This stuff is definitely a bit tricky to talk about, since people can use the word "should" in different ways. I think that sometimes when people say "You should do X if you want Y" they do basically just mean to say "If you do X you will receive Y." But it doesn't seem to me like this is always the case.

A couple examples:

1. "Bayesian updating has a certain asympto

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3Richard_Ngo4y
I was a little imprecise in saying that they're exactly equivalent - the second sentence should also have a "in the limit of infinite compute" qualification. Or else we need a hidden assumption like "These asymptotic convergence properties give us reason to believe that even low-compute approximations to Bayesianism are very good ways to understand the world." This is usually left implicit, but it allows us to think of "if you want to understand the world, you should be (approximately) a Bayesian" as an empirical claim not a normative one. For this to actually be an example of normativity, it needs to be the case that some people consider this hidden assumption unnecessary and would endorse claims like "You should use low-compute approximations to Bayesianism because Bayesianism has certain asymptotic convergence properties, even if those properties don't give us any reason to think that low-compute approximations to Bayesianism help you understand the world better." Do you expect that people would endorse this?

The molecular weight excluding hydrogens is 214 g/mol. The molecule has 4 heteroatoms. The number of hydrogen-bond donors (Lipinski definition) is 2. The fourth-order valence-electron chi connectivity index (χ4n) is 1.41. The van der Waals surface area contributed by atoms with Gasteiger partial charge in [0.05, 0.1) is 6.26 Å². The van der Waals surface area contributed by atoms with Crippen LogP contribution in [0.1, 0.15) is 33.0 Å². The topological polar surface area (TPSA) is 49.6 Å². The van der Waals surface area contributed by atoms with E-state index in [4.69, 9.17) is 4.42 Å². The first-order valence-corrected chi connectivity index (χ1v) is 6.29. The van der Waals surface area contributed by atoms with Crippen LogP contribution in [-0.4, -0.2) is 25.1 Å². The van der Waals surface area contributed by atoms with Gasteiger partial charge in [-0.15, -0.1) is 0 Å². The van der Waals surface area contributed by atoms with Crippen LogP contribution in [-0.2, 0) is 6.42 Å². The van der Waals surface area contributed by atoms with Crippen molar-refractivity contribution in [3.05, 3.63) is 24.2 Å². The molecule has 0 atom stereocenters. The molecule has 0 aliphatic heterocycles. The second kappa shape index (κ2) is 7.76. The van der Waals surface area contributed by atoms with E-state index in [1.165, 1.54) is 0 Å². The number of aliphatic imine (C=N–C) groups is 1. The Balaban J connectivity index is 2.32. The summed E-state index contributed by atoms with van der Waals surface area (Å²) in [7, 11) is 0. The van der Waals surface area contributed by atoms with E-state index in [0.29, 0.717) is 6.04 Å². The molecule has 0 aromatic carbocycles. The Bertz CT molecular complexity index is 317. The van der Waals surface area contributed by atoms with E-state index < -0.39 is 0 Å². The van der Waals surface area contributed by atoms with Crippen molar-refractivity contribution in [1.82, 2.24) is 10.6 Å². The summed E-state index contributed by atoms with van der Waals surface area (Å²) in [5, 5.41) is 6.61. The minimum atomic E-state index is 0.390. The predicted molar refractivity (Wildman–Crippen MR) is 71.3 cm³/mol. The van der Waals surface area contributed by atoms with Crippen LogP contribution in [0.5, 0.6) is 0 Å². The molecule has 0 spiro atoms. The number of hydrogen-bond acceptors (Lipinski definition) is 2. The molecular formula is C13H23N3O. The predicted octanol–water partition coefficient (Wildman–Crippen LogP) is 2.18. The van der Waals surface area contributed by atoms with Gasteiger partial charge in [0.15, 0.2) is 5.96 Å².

It's important to disentangle two claims:

  1. In general, if you have the goal of understanding the world, or any other goal that relies on doing so, being Bayesian will allow you to achieve it to a greater extent than any other approach (in the limit of infinite compute).

  2. Regardless of your goals, you should be Bayesian anyway.